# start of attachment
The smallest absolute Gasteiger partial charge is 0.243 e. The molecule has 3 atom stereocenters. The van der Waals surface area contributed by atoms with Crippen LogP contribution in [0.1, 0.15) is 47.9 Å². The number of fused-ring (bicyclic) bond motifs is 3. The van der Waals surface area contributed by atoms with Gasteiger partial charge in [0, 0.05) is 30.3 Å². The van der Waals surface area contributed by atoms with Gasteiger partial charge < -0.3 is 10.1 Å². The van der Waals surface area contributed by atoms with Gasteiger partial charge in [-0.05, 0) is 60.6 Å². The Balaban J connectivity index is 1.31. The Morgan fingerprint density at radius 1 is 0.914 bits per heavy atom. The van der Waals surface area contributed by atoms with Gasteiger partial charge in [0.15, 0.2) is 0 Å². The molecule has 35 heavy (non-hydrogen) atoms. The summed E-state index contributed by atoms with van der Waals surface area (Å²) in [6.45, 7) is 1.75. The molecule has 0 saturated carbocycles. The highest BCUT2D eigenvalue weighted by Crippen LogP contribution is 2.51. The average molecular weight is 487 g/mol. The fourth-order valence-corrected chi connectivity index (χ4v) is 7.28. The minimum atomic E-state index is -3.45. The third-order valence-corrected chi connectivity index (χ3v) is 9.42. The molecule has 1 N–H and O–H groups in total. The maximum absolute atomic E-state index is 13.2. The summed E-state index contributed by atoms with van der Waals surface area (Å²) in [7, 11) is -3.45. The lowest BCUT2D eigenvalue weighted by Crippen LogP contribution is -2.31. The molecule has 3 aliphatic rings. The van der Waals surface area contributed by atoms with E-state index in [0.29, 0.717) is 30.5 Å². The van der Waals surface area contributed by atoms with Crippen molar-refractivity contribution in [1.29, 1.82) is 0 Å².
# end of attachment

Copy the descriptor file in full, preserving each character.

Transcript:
The smallest absolute Gasteiger partial charge is 0.243 e. The molecule has 3 atom stereocenters. The van der Waals surface area contributed by atoms with Crippen LogP contribution in [0.1, 0.15) is 47.9 Å². The number of fused-ring (bicyclic) bond motifs is 3. The van der Waals surface area contributed by atoms with Gasteiger partial charge in [0, 0.05) is 30.3 Å². The van der Waals surface area contributed by atoms with Gasteiger partial charge < -0.3 is 10.1 Å². The van der Waals surface area contributed by atoms with Gasteiger partial charge in [-0.05, 0) is 60.6 Å². The Balaban J connectivity index is 1.31. The Morgan fingerprint density at radius 1 is 0.914 bits per heavy atom. The van der Waals surface area contributed by atoms with Gasteiger partial charge in [0.15, 0.2) is 0 Å². The molecule has 35 heavy (non-hydrogen) atoms. The summed E-state index contributed by atoms with van der Waals surface area (Å²) in [6.45, 7) is 1.75. The molecule has 0 saturated carbocycles. The highest BCUT2D eigenvalue weighted by Crippen LogP contribution is 2.51. The average molecular weight is 487 g/mol. The fourth-order valence-corrected chi connectivity index (χ4v) is 7.28. The minimum atomic E-state index is -3.45. The third-order valence-corrected chi connectivity index (χ3v) is 9.42. The molecule has 1 N–H and O–H groups in total. The maximum absolute atomic E-state index is 13.2. The summed E-state index contributed by atoms with van der Waals surface area (Å²) in [7, 11) is -3.45. The lowest BCUT2D eigenvalue weighted by Crippen LogP contribution is -2.31. The molecule has 3 aliphatic rings. The van der Waals surface area contributed by atoms with E-state index in [0.29, 0.717) is 30.5 Å². The van der Waals surface area contributed by atoms with Crippen molar-refractivity contribution in [1.29, 1.82) is 0 Å².